Roelof van Ark, chief executive officer of the rail authority, wrote the letter to correct what he called "a misunderstanding" about the agency's Aug. 6 application for federal funds.
That funding application lays out a "phasing" plan in which most of the construction is focused on the north and south sections of the Peninsula segment, leaving a section from Redwood City to Palo Alto with the existing two-track, at-grade system. The plan uses an unpopular aerial viaduct structure to get four tracks through Mountain View and Sunnyvale.
The plan is apparently a hypothetical scenario being used to obtain the federal funding.
Palo Alto officials last week said they were worried about the prospect of more trains passing through the city, potentially creating traffic jams around the Caltrain corridor and slowing down emergency-response vehicles.
Van Ark wrote in his letter that some on the Peninsula are concerned that the language in the federal application "has pre-determined the outcome of our ongoing environmental review process."
"I want to state strongly that this is not the case," Van Ark wrote. "It is our combined state and federal environmental review process that will be used to determine the ultimate alignment selected for the high-speed train's path along the Peninsula."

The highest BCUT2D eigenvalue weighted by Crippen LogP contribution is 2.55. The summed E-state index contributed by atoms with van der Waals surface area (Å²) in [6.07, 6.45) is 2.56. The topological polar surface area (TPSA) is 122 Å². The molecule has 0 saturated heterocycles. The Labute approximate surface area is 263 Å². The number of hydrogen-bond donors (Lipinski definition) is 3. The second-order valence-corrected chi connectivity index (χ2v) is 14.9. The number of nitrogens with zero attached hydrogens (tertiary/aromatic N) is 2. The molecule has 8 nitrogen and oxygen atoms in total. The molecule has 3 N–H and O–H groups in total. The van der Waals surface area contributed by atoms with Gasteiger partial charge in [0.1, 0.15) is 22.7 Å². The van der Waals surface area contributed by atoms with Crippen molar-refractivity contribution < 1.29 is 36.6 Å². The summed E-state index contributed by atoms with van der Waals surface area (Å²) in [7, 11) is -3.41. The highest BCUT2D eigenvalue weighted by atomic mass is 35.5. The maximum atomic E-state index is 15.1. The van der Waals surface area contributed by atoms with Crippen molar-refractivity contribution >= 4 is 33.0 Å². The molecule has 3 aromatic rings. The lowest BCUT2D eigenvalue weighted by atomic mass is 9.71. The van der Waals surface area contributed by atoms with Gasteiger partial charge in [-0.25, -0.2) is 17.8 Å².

That process will see its next milestone in December, when the rail authority is scheduled to release its Environmental Impact Report for the San Francisco-to-San Jose segment of the line. One of the most critical chapters in the document is the Supplemental Alternatives Analysis Report, which identifies the potential design alternatives for the voter-approved rail line.
The report, which the rail authority unveiled on Aug. 5, identifies three, four-track design alternatives for the Peninsula segment that will be further analyzed: aerial, at-grade and below grade in an open trench. The Palo Alto City Council High-Speed Rail Committee briefly discussed these options last week, with several city officials saying they support the trench alternative.
Van Ark wrote in the letter that these options have only undergone a preliminary level of engineering (3 to 5 percent). The December report will "further engineer those options to 15 percent, which will allow for a more thorough evaluation of their impacts and benefits."
"Again, a trench option through many Peninsula cities remains an option to be further studied," he wrote.